January 2021 Alumna Spotlight

Melissa Petrangelo Scaia

Melissa Petrangelo Scaia ’96

Major at CSB: Political science
First-year residence hall: Margretta
Favorite class: Any class with Professor Phil Kronebusch
Favorite Bennie memory: I loved debate in political science classes and living on campus with all women. I also loved the concerts on campus and J-Term classes.

Standing Against Domestic Violence

“My time at CSB prepared me for looking at global issues and analyzing them and their human impact,” says Melissa Petrangelo Scaia ’96. And the global issue that has driven her career is domestic violence.

After graduating from Saint Ben’s, Melissa went on to Hamline University to pursue her master’s (writing her thesis on the effects of domestic violence on children) and her doctorate (writing her dissertation proposal to address supervised visitation, children and domestic violence).

Today she is an international expert on violence against women and serves as the director of international training at Global Rights for Women. In January 2019, she piloted an international research project to determine if it is viable to work with domestic violence offenders using videoconference software such as Zoom.

“We did that study for one year and then COVID-19 happened,” she says. “We never knew when we started this research how important it would be during COVID-19.”

The findings of that report proved crucial in helping domestic violence offender programs to continue during the global pandemic. “During COVID-19, domestic violence murder and incidents have dramatically increased around the world,” Melissa continues. “Here in the United States, calls to prevention hotlines have increased by 30%.”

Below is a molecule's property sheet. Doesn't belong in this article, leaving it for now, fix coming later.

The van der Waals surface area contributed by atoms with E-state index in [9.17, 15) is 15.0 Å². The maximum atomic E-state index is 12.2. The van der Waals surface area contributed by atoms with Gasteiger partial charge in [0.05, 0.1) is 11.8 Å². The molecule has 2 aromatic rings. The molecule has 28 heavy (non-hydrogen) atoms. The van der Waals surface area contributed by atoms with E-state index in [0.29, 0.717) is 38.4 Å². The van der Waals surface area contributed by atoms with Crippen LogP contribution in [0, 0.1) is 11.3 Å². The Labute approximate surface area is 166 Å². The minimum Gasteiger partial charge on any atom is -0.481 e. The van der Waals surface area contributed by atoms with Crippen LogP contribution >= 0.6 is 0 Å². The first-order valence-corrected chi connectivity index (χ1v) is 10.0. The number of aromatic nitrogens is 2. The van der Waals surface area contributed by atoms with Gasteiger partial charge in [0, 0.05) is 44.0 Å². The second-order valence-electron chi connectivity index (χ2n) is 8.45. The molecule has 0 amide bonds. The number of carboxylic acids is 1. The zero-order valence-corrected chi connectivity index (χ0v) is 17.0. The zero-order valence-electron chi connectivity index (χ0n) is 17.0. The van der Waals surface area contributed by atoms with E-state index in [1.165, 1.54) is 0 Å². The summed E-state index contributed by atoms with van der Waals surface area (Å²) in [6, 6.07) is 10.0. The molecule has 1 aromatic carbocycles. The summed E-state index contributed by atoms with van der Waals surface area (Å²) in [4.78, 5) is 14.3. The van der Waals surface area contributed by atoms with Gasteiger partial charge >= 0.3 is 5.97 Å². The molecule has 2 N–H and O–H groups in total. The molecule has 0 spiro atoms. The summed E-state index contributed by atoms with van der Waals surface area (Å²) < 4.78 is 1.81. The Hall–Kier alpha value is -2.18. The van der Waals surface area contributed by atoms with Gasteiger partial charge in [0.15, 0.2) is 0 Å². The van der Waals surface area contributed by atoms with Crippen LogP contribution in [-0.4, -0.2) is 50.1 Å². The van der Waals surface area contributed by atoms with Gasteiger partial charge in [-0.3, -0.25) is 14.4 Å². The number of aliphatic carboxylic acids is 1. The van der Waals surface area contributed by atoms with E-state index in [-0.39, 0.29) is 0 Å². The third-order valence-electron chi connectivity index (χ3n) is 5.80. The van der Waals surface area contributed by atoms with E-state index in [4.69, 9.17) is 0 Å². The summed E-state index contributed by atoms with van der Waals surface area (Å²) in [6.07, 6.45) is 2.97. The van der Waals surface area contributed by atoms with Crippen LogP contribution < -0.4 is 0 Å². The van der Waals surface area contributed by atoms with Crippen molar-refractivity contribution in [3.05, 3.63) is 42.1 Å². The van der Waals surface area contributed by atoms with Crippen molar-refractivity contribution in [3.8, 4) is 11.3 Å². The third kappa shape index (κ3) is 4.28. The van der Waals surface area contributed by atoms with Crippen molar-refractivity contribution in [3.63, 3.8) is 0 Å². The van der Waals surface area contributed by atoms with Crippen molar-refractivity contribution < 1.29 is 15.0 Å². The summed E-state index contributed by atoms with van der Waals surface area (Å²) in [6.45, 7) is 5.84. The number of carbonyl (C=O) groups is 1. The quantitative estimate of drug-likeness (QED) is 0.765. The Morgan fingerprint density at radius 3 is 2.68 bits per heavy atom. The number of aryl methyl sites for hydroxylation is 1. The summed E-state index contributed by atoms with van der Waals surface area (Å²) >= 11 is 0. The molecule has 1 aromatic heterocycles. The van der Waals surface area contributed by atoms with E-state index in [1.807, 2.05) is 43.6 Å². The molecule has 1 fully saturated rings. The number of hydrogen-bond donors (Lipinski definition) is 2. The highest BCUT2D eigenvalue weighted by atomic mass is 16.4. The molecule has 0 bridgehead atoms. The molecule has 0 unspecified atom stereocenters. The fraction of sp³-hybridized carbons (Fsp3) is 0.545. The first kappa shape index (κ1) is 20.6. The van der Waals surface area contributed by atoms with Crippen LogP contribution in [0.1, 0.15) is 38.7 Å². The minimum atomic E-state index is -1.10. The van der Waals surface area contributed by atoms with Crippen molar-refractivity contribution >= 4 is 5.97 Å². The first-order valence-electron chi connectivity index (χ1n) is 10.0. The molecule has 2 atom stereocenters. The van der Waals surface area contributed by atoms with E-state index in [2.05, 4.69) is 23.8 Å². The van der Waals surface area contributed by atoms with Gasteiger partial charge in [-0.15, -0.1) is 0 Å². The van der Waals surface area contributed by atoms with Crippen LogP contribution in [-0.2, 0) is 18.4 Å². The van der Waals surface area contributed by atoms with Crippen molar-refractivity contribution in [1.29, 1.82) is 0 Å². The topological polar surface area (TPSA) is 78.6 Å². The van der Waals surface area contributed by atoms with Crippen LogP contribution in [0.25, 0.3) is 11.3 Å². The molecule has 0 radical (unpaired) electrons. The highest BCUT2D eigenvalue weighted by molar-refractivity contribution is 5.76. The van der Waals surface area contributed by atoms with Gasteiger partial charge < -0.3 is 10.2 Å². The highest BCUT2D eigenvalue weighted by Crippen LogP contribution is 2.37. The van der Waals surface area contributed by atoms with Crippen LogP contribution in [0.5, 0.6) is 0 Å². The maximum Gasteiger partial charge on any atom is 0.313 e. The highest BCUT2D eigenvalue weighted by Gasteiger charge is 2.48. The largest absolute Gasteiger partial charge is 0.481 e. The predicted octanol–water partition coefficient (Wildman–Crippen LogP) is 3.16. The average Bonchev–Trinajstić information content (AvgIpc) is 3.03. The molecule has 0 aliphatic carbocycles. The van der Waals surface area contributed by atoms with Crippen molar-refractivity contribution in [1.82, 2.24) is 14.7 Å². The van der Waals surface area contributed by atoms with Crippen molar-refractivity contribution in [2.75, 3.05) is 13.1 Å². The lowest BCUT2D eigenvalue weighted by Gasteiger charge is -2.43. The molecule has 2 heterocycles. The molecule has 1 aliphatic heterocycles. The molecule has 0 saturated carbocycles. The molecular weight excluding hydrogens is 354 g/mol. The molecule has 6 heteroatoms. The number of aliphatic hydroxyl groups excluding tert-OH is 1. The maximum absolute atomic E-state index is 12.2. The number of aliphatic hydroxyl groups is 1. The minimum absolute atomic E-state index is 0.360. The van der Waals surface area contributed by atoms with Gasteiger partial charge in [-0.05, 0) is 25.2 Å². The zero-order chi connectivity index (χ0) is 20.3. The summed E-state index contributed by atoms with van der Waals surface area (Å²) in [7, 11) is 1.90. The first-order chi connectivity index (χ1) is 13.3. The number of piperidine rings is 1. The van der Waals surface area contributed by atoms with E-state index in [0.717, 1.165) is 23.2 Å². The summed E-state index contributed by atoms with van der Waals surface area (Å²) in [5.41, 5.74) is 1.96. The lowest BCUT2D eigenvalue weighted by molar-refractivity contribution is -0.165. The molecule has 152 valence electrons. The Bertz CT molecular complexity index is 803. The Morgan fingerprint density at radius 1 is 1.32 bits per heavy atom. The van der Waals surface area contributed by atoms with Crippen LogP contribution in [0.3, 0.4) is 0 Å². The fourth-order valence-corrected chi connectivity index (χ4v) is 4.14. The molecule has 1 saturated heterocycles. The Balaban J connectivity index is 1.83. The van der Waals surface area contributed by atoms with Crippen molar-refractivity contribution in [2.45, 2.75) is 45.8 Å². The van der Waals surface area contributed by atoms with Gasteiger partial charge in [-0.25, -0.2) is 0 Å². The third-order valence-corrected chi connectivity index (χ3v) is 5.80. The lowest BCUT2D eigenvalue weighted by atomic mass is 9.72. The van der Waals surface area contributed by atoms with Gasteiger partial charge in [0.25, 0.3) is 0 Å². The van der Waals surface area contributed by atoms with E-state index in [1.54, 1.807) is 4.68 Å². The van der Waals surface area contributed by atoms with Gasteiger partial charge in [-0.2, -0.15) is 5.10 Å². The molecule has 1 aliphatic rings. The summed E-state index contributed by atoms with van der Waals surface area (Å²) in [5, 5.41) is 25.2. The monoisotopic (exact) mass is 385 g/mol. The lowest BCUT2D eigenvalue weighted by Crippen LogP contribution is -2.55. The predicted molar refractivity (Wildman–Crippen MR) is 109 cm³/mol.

Before her role at Global Rights for Women, Melissa served 17 years as director of a domestic violence shelter and also worked as director for the iconic Duluth Model domestic violence prevention program. The Duluth Model was an innovative development in its multi-disciplinary approach. According to the Duluth Abuse Intervention Programs website, communities employing the Duluth Model have “shared policies and procedures for holding offenders accountable and keeping victims safe across all agencies in the criminal and civil justice systems from 911 to the courts.”

Melissa is proud of her Bennie roots, and this fall she was able to pay that forward a bit by welcoming a Bennie intern into her research. “Hannah Sobhani (’22, political science major from Burnsville, Minnesota) was critical in our research on how domestic violence offender programs are using videoconference technology,” she says.

Melissa's story was featured in the College of Saint Benedict Winter 2020 Magazine